With Google I/O this week you are going to hear about a lot of new features in Android that are coming in Q. One thing that you will also hear about is how every new Android release comes with dozens of security and privacy enhancements. We have been continually investing in our layered security approach which is also referred to as“ defense-in-depth”. These defenses start with hardware-based security, moving up the stack to the Linux kernel with app sandboxing. On top of that, we provide built-in security services designed to protect against malware and phishing.
However layered security doesn’t just apply to the technology. It also applies to the people and the process. Both Android and Chrome OS have dedicated security teams who are tasked with continually enhancing the security of these operating systems through new features and anti-exploitation techniques. In addition, each team leverages a mature and comprehensive security development lifecycle process to ensure that security is always part of the process and not an afterthought.
Secure by design is not the only thing that Android and Chrome OS have in common. Both operating systems also share numerous key security concepts, including:
- Heavily relying on hardware based security for things like rollback prevention and verified boot
- Continued investment in anti-exploitation techniques so that a bug or vulnerability does not become exploitable
- Implementing two copies of the OS in order to support seamless updates that run in the background and notify the user when the device is ready to boot the new version
- Splitting up feature and security updates and providing a frequent cadence of security updates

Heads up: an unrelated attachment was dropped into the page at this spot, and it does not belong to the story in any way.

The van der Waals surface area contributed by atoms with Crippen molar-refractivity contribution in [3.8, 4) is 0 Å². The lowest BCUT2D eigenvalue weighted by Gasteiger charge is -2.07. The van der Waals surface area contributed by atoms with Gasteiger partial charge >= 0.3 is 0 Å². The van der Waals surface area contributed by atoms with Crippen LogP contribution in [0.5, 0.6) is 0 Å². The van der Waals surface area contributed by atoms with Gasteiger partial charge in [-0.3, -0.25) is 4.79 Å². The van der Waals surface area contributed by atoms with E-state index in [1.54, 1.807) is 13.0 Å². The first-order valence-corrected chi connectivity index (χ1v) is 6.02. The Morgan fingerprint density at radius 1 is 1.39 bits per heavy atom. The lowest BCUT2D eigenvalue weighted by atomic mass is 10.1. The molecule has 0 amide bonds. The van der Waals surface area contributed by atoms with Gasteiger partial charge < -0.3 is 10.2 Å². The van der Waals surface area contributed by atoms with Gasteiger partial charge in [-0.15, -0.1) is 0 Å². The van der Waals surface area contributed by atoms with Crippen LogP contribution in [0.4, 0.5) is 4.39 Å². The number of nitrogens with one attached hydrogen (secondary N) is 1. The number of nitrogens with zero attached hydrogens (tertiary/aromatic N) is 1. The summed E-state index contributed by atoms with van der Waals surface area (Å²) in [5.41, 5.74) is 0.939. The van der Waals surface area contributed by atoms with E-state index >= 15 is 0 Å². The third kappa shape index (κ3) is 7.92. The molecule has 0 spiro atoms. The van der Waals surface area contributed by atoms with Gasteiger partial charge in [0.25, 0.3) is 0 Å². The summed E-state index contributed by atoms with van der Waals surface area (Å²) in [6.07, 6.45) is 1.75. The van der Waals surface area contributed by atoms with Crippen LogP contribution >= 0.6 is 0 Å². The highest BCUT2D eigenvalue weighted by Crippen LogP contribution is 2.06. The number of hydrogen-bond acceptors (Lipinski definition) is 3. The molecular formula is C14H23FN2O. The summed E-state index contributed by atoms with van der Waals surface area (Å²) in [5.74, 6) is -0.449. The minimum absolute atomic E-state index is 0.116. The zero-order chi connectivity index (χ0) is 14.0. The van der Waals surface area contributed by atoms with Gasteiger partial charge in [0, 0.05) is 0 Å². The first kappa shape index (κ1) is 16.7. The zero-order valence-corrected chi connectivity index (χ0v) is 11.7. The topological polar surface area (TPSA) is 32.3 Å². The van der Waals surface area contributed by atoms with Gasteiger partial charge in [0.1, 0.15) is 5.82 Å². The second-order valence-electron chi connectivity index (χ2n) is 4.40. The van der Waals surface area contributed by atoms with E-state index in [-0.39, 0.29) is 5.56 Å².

- Providing built-in anti-malware and anti-phishing solutions through Google Play Protect and Google Safe Browsing
On the Android Security & Privacy team we’re always trying to find ways to assess our ongoing security investments; we often refer to this as measurable security. One way we measure our ongoing investments is through third party analyst research such as Gartner’s May 2019 Mobile OSs and Device Security: A Comparison of Platforms report (subscription required). For those not familiar with this report, it’s a comprehensive comparison between “the core OS security features that are built into various mobile device platforms, as well as enterprise management capabilities.” In this year’s report, Gartner provides “a comparison of the out-of-the-box controls under the category “Built-In Security”. In the second part, called “Corporate-Managed Security, [Gartner] compares the enterprise management controls available for the latest versions of the major mobile device platforms”. Here is how our operating systems and devices ranked:
- Android 9 (Pie) scored “strong” in 26 out of 30 categories
- Pixel 3 with Titan M received “strong” ratings in 27 of the 30 categories, and had the most “strong” ratings in the built-in security section out of all devices evaluated (15 out of 17)
- Chrome OS was added in this year’s report and received strong ratings in 27 of the 30 categories.
Check out the video of Patrick Hevesi, who was the lead analyst on the report, introducing the 2019 report, the methodology and what went into this year’s criteria.
You can see a breakdown of all of the categories in the table below:
Take a look at all of the great security and privacy enhancements that came in Pie by reading Android Pie à la mode: Security & Privacy. Also be sure to live stream our Android Q security update at Google IO titled: Security on Android: What’s Next on Thursday at 8:30am Pacific Time.
This post appeared first on Google Online Security Blog
Author: Eugene Liderman